Marcia Ishii-Eiteman
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Marcia Ishii-Eiteman's picture

Flood Advisory! GE seeds clog pipeline

Two weeks ago, while many Americans were focused on early July barbeques and fireworks, the pipeline of genetically engineered crops awaiting USDA approval suddenly swelled to bursting.

With public opposition to GE foods and crops growing by leaps and bounds (and Prop 37 — CA’s ballot initiative to label GE foods — garnering unprecedented popular support), the Big 6 pesticide corporations are rushing to quickly ram a dozen new GE crops through the pipeline. Nine of them are engineered for use with toxic herbicides.

Marcia Ishii-Eiteman
Pesticide Action Network's picture

Buffer zones: Just common sense

Living in a lush, forested area sounds pristine and serene, right? Yes, but you may have to grapple with pesticide drift from periodic aerial spraying of herbicides like 2,4-D and atrazine.

Residents of Lane County, Oregon are fed up. They recently organized a rally protesting this long-standing practice, and calling for buffer zones to protect their communities.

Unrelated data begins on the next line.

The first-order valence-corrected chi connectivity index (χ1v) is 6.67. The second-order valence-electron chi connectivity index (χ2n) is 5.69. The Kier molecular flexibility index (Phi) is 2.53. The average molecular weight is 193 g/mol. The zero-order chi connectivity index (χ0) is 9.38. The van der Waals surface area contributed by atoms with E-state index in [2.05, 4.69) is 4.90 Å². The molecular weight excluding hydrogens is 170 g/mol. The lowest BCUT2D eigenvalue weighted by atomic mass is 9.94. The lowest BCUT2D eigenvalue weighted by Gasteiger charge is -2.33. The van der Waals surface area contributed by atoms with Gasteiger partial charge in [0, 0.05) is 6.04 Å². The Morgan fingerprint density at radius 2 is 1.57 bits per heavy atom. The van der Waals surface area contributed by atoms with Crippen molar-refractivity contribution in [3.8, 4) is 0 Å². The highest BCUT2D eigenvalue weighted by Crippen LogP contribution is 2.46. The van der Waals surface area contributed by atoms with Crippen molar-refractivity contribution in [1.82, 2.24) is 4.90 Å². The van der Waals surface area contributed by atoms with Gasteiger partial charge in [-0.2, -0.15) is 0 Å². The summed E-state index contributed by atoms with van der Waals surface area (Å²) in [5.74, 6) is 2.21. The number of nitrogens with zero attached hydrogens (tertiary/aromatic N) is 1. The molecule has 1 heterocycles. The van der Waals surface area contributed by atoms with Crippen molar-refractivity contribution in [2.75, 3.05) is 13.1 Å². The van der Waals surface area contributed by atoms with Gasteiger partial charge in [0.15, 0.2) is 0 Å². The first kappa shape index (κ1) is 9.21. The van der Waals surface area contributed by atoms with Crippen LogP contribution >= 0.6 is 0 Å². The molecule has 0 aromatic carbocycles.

Pesticide Actio...
Marcia Ishii-Eiteman's picture

Drift happens

Imagine an invisible cloud of a cancer-causing weedkiller drifting slowly across your state. Well, one just blew 100 miles across California, from Merced County, nestled at the northern tip of the Central Valley, as far south as Kern County (one county stop before Los Angeles) according to farm press.

Marcia Ishii-Eiteman
Marcia Ishii-Eiteman's picture

Will resistance to 2,4-D corn help weed scientists see past corporate cash?

I’ve been hearing through the grapevine that the U.S. Department of Agriculture was startled by the public uproar over Dow AgroScience’s application for approval of its controversial new GE corn, designed to be used with the infamous and highly hazardous weedkiller, 2,4-D.

By quietly opening the public comment period on December 21, 2011, the agency had apparently hoped to slide this one by without attracting public attention. Instead, a vocal and growing movement of people from all walks of life has emerged to challenge the Big 6 pesticide/biotech companies’ introduction of this new generation of toxic pesticide-seed combinations.

Marcia Ishii-Eiteman
Marcia Ishii-Eiteman's picture

2,4-D corn: Another bad creation

Spring has sprung, and farmers across the country are preparing for planting season. One of their biggest headaches will be dealing with the millions of acres of cropland that have been infested with superweeds and new generations of superbugs.

These superpests have evolved as the direct — and inevitable — consequence of Monsanto’s aggressive promotion of its genetically engineered “RoundUp-Ready” and insecticidal seed packages over the past 15 years. 

Marcia Ishii-Eiteman